Travail et Impact

Promouvoir les Avancées Décisives : Le MRS

Le mécanisme de réponse stratégique (Strategic Response Mechanism, SRM) est un programme unique de RRI conçu pour permettre des réponses opportunes et souples à des opportunités et menaces imprévues liées à la reconnaissance, la protection et la réalisation des droits fonciers et forestiers des communautés. Il complète le processus de planification annuel de RRI (mené par les partenaires, les réseaux affiliés et les collaborateurs de RRI ainsi que ses membres associés) en permettant à RRI de répondre rapidement aux fenêtres d’opportunité urgentes selon l’évolution de l’environnement politique, avec un financement pouvant aller jusqu’à 100 000 dollars.

Les propositions de SRM sont évaluées et approuvées via un processus simple et accéléré. Pour obtenir le soutien du SRM, une activité — ou un projet — doit remplir les cinq critères suivants:

  1. Tirer parti de la fenêtre d’opportunité politique, qui se referme généralement rapidement ;
  2. Soutenir un moment essentiel d’un processus de mobilisation sociale ;
  3. Innover, exploiter des opportunités très risquées, et avoir le potentiel pour accélérer l’impact ou développer des partenariats RRI ;
  4. Etre une activité nouvelle ou récemment étendue ;
  5. Avoir des résultats dépendant d’un financement croissant et d’une connectivité opportune.

RRI a efficacement utilisé le SRM pour influencer d’importantes législations relatives aux droits de tenure et aux droits sur les ressources, pour soutenir l’implication des partenaires auprès des gouvernements et pour exploiter au mieux les opportunités du secteur privé. Vous pouvez en savoir plus sur le succès des récents SRM et parcourir les projets passés et actuels ci-dessous.

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Safeguarding Tribal and Forest Dwellers Rights in the Compensatory Afforestation Fund Rules

Date: October 3, 2017 - March 31, 2018

Pays: India

Région: Asia

Organisation: Vasundhara

Montant: $25,498


This SRM addressed the serious threat posed by the Compensatory Afforestation Fund (CAF) Act of 2016 to the land and forest rights of tribals and other forest dwellers. The urgency comes from the fact that the rules for operationalizing the law are in process. The SRM sought to collect evidence on violations of the Forest Rights Act, land rights, and human rights by existing plantations and use this data to carry out advocacy to ensure that the CAF rules incorporate strong safeguards to protect the rights of tribals and forest dwellers including free, prior, and informed consent (FPIC). The mobilization and advocacy sought to ensure that CAF rules respect the powers and jurisdiction vested in Gram Sabhas (Village Assemblies) by the Forest Rights Act.

Under the Forest Conservation Act of 1980 and Supreme Court instructions, any agency appropriating forest lands has to pay a substantial sum to compensate for the forest diversion at the Net Present Value of diverted forests. This amount is presently between Rs. 4 and 10 lakhs per hectare (US$5,500-$16,000/ha), depending on the quality of the “diverted” forest and is deposited in a Compensatory Afforestation Fund. Over a decade, the Compensatory Afforestation Fund has accumulated about Rs. 42,000 crores (US$7 Billion). The Supreme Court has allowed release of small amounts from the CAF for the last seven years but has insisted that the government of India enact a new law to unlock the whole fund.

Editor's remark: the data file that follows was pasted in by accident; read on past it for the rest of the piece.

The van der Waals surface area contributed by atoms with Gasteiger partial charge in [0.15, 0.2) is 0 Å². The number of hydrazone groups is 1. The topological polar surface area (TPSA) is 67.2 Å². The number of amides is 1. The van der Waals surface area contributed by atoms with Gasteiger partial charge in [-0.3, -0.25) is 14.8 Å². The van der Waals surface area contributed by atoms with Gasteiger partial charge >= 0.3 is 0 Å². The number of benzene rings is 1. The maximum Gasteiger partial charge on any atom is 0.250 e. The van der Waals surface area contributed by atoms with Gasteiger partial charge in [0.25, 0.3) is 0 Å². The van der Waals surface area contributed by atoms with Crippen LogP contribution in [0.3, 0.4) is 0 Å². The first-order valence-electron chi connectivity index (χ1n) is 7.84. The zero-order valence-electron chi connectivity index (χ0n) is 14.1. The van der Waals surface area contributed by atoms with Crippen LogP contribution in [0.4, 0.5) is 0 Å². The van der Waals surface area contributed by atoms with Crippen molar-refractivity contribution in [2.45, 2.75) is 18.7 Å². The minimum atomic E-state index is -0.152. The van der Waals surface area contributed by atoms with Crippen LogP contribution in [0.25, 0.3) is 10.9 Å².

This proposal sought to support the CSOs and grassroots movements in their struggle to ensure that the CAF rules incorporate safeguards including FPIC; protection of rights and powers of Gram Sabhas and right holders vested under FRA; and control of Gram Sabhas over the Compensatory Afforestation Fund Management and Planning Authority (CAMPA) funds. The window of opportunity was small as the first version of the CAF rules was already drafted—however, timely advocacy by the CSOs with Members of Parliament and with media led to withdrawal of the rules. The SRM successfully held national-level consultations with forest rights groups and drafted a report on CAMPA and CAF rules and policies.

Safeguarding Protected Forests through Mapping and NTFP (non-timber forest product) harvesting and Community Forest Enterprises

Date: October 3, 2017 - March 31, 2018

Pays: Indonesia

Région: Asia

Organisation: Yayasan Hutanriau, Indonesia

Montant: $9,900


The SRM activity, approved in October 2017, strategically responded to the immediate and sustained threat to adat and local communities’ traditional lands and forest, and rich biodiversity posed by the expansion of palm oil in Riau Province on Sumatra within the Bukit Batabuh Forest Reserve. Riau Province is home to over 24 percent of Indonesia’s palm oil plantations and is also the same area that is home to the Sumatran tiger, which is currently listed as critically endangered. In Indonesia, during a period of 15 years (2000-2015) there has been an estimated 55 percent of forest loss within concession areas, and an estimated total loss of more than 6.7 million hectares within and outside of concession areas. This forest-loss has caused adat and local communities to lose their livelihoods and their traditional lands and forests, as well as the wildlife and plant diversity that has been sustained by the primary forests.